Leave it to the “real” Spielberg to show the wannabe king of the blockbusters how it is done. Again, a similar approach to Signs is utilized (invasion via one particular family’s fate) and yet the man who made his name telling us to ‘watch the skies’ in the mid ‘70s is now just as scared of an attack on American soil as the citizenry was/is. While the 9/11 allusions are obvious, they aren’t overdone, resulting in a realistic and horrific experience.
If Irwin Allen were a Goth oddball and had access to Warner Brothers infinite financial backing, he may have made a star studded space case clash as goofy and enjoyable as this one. Tim Burton took all his Batman commercial cred, lined up a bunch of A-list buddies, and then spent all his time focusing on the freakish little green men. It’s superbly silly, only undermined by coming out six months after the skyrocket success of a certain Roland Emmerich effort.
The original focused on the growing threat from Commie weary government factions. The update moved everything to the Me Decade desires of the ‘70s and the self-help capital of Northern California. Steeped in the cynicism of the time and updating the premise to employ a more eco-conscious calling, the remake did a great job of both upping the alien-ation and anxiety factors. The final shot of Donald Sutherland remains as memorable as Kevin McCarthy’s call of ““You’re Next!”
John Carpenter jumps into the social commentary corral with this potent political satire and ends up scoring major humor hit points. Big ups for casting then wrestling sensation “Rowdy” Roddy Piper as his protagonist and staging an epic fistfight that’s since gone down in brazen B-movie history. The main narrative has America being brainwashed by class-conscious aliens using media-enhanced subliminal messages. Instead of battling with weapons, these ETs are using wits—and as usual, they are winning.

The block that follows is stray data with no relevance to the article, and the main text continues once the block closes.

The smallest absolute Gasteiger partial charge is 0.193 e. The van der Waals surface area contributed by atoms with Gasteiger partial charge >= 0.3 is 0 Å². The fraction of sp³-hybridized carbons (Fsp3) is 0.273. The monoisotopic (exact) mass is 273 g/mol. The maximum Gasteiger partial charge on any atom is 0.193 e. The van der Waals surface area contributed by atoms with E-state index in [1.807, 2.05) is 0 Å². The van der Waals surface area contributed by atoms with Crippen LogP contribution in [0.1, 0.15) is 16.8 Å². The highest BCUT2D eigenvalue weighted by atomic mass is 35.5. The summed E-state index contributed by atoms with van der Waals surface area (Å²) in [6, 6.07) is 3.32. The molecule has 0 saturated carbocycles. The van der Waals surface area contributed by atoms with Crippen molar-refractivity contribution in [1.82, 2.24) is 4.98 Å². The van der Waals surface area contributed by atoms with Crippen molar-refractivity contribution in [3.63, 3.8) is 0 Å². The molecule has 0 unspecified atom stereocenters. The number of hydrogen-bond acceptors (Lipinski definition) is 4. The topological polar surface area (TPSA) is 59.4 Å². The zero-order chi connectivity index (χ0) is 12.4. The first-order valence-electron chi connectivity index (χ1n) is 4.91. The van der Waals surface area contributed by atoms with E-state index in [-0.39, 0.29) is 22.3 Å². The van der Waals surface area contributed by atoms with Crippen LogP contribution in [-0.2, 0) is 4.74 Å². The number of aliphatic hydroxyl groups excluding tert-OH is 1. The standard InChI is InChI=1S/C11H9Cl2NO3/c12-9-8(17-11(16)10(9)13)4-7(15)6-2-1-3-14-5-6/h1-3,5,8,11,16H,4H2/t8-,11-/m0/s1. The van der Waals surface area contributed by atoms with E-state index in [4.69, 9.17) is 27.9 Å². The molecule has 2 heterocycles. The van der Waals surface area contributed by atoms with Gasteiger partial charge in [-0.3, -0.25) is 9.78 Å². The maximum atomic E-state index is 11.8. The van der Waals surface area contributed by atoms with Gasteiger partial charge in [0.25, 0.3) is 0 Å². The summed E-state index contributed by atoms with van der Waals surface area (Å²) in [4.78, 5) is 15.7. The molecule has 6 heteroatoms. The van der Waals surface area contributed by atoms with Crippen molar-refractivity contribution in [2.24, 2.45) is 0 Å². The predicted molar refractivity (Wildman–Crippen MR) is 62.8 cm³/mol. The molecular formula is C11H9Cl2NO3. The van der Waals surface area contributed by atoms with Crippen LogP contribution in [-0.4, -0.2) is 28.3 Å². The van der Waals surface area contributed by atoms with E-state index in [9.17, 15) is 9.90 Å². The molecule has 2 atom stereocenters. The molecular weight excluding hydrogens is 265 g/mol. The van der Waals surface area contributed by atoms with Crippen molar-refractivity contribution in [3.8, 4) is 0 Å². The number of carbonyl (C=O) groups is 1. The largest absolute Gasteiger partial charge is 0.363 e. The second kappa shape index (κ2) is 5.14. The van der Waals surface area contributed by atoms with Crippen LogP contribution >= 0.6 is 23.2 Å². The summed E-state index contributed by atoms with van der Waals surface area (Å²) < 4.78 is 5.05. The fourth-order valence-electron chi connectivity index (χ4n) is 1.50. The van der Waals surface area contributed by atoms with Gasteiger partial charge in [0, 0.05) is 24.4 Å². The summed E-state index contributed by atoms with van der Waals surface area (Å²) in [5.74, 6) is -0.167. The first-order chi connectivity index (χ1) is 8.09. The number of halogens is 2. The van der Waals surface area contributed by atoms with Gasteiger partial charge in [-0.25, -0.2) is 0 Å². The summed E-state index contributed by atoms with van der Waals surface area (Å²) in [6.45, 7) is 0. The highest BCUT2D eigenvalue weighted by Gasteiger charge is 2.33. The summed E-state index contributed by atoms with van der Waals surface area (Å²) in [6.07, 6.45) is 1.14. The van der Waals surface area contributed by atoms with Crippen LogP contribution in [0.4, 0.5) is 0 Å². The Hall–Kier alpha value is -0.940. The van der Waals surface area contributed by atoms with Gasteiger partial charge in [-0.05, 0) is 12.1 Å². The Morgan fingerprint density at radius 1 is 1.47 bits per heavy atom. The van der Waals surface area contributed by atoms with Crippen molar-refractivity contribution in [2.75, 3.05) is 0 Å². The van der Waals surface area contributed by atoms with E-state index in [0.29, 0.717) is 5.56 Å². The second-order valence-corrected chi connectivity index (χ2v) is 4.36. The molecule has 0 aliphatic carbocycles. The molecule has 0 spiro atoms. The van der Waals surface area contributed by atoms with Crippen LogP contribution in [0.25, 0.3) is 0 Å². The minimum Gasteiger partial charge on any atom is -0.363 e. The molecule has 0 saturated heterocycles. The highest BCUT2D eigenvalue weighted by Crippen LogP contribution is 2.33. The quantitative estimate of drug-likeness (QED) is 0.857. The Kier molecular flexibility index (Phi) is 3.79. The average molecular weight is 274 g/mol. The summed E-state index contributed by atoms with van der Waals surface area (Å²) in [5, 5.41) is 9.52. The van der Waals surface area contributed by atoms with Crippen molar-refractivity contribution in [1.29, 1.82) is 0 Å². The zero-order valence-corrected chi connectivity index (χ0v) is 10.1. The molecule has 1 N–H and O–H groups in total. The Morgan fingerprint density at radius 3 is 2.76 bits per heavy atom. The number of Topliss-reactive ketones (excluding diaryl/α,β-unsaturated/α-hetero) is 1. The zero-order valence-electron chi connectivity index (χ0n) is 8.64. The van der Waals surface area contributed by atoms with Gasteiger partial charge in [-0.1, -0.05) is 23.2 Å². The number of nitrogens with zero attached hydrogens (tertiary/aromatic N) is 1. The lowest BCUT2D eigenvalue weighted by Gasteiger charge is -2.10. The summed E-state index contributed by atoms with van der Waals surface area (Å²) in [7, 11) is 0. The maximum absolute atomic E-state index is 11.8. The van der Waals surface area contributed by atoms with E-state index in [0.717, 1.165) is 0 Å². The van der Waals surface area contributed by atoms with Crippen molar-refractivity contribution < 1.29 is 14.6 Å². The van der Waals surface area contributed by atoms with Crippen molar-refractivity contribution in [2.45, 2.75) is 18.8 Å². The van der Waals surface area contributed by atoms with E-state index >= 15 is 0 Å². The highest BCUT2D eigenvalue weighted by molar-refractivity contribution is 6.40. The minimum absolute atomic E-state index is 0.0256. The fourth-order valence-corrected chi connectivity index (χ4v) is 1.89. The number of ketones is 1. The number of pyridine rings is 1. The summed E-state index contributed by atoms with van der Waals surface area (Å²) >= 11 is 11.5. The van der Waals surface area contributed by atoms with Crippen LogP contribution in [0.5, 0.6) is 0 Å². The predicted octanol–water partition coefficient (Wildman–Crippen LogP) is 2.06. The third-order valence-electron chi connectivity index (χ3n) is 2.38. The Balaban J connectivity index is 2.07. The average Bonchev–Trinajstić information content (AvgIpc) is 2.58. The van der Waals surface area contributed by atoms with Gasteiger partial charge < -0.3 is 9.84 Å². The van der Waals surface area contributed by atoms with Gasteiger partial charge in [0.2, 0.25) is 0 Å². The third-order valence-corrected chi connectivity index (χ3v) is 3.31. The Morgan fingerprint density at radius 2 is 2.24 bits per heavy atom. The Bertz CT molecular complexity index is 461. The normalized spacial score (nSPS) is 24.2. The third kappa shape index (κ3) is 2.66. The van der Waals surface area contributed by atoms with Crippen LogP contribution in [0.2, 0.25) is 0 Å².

As he did with 2012, Roland Emmerich created the legitimate last word on silly, science fiction falderal. In between the flag waving and the character stereotyping, the eye-popping special effects and severe narrative flaws, we get the kind of extraterrestrial beat down our filmic forebearers could only dream of—that is, if their visions were filled with cliches, crude attempts at comedy, and a last act plot point that has even luddites laughing at its ludicrousness.
It’s amazing—in the span of almost thirty years, this remarkable movie has gone from geek show to cinematic classic. When it was released, John Carpenter’s gore-filled update of the ‘50s icon was slammed for being too focused on splatter and not enough on suspense. Today, it’s viewed as a viable statement on distrust and ballsy biological terror. All blood bathing aside, Rob Bottin’s make-up work is award worthy, and the entire production takes on a decidedly ominous tone.
There is an unusual amount of optimism in the original version of this story, a sense that mankind can come to its senses and stop its path toward self-destruction before Klaatu and his alien pals have to shut it all down… for good. This is the thoughtful version of the threat, the considered challenge between competing galaxies. Unlike the contemporary take which had to go overboard with the eye candy, this is food for the mind, not the brainless.